Two wines, two countries, one region

These wines were provided as media samples. I received no other compensation. Thoughts and opinions are my own.

The temps in Texas were still in the 80s in November. In fact, they hit 80 again last week…a few days before it snowed. The lesson being you always need to have a variety of jackets and wines on hand.

Two samples I tried recently were from New Zealand. Well, sort of. The grapes were from New Zealand. One producer was, one was not

Matua Marlborough Sauvignon Blanc

When it comes to Monday wines, you’d be hard pressed to find a grape that does better at that price point ($8-14). Matua Sauvignon Blanc ($12) is no exception. the Marlborough region is synonymous with the grape and for good reason. They chose grapes from over 100 vineyards, from Wairau Valley to Awatere Valley for their varying characteristics. The wine is lively with tropical notes, grapefruit rind, and hints of green. Lemongrass came to mind. Abounding with minerality, it is an ideal quaff for hot afternoons or as an apertiv.

image001Dave Phinney looked to the same valleys to make his New Zealand wine for the Locations line. He sought the passion fruit and grassy notes from the Wairau, the minerality form Awatere, and the Waihopai for its gravel soils. With the varied vineyards, Phinney makes a unique, elegant take on New Zealand’s flagship grape. Pale yellow in the glass, the nose is classic gooseberry and tropical. On the palate, the notes are softer. Pink grapefruit, white flowers, candied lemon peel. While the price point is slightly higher that most at around $20, it is money well spent.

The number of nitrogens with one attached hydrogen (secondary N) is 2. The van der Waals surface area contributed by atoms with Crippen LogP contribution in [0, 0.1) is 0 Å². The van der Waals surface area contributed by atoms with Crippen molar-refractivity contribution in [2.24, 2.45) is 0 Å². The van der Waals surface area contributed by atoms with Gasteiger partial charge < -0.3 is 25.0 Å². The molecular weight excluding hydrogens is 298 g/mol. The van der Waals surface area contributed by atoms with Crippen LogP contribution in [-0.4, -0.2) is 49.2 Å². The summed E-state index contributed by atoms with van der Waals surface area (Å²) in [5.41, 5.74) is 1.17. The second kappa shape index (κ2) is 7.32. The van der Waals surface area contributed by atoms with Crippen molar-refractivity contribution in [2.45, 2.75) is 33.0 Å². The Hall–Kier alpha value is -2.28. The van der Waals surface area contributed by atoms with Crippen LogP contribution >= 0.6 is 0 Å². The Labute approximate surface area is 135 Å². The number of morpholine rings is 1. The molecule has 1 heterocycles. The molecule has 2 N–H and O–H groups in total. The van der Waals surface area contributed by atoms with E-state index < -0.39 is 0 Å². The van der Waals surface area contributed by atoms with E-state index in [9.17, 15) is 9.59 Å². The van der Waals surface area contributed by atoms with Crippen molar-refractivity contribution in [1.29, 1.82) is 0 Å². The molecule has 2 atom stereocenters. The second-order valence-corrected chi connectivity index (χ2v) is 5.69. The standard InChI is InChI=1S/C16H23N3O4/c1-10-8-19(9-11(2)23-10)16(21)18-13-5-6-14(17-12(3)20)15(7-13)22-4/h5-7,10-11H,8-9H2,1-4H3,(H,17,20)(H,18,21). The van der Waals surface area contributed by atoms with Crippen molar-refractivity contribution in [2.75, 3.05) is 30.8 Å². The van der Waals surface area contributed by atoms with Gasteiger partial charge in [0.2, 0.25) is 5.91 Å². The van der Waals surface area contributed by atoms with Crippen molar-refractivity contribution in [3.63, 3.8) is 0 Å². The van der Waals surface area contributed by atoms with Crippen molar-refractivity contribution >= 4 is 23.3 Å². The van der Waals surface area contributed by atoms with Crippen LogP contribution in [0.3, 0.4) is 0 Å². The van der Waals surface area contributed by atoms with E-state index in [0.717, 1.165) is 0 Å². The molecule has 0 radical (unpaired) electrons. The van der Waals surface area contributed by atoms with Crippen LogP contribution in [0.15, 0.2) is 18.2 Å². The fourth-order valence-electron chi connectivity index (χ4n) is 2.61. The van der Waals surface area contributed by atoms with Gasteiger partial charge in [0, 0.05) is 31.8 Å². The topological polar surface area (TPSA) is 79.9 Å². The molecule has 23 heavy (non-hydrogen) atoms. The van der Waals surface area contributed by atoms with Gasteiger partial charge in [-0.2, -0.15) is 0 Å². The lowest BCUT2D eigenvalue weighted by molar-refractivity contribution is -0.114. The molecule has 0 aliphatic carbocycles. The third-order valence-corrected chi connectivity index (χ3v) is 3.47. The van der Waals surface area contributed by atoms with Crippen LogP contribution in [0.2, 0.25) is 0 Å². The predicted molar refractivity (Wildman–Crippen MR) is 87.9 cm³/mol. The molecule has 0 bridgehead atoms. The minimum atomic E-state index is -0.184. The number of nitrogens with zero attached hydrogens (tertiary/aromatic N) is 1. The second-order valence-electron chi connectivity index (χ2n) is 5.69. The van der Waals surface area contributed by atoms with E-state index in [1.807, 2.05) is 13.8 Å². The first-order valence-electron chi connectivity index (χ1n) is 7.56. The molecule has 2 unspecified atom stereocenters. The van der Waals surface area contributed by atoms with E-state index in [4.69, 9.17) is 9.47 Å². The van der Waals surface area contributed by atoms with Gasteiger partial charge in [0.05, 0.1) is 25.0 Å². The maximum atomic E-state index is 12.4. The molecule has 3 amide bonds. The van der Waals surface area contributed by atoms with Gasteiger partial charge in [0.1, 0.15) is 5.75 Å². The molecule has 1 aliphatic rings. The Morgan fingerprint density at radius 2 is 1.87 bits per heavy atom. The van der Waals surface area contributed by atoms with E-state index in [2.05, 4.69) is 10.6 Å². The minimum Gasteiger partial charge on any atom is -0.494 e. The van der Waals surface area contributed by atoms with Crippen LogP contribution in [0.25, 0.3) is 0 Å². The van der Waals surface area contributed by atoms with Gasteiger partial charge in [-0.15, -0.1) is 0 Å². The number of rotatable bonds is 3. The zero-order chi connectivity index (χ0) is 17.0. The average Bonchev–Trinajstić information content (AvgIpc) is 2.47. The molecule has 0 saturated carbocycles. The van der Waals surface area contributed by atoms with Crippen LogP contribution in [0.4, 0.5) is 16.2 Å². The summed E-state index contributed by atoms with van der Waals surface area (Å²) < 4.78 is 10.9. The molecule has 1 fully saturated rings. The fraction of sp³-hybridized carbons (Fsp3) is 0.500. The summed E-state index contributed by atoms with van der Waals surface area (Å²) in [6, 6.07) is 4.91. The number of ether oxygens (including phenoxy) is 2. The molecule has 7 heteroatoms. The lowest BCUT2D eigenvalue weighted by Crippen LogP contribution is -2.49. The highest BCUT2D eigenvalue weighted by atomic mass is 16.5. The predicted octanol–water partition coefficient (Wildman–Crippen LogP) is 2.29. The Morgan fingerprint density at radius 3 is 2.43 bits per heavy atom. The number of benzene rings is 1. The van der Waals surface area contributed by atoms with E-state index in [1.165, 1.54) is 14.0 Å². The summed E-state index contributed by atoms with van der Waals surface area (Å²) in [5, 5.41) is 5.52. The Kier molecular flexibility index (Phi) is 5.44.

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Being a stay- at-home mom can leave one thirsting for a taste of the outside world, a world in which sentences are composed of more than three words. Being an educator means one is always seeking an opportunity to explore and learn. Being a woman with a need to connect can be a challenge when adult conversations are rare. In wine, I find the marriage of art and science, agriculture and storytelling provides limitless areas to explore. But it is the people that keep me engaged. The tenacity needed to keep the family dream alive, the risk to start anew, the trials and principles. I love the history of the vine, the impact of a season, the sentiment in the bottle. That is why I write. I write to tell their stories, to share a piece of mine. I write to learn as I teach others. I write to connect with new friends, to disconnect from the world. I write to celebrate what makes each of us unique, and that which ties us together.

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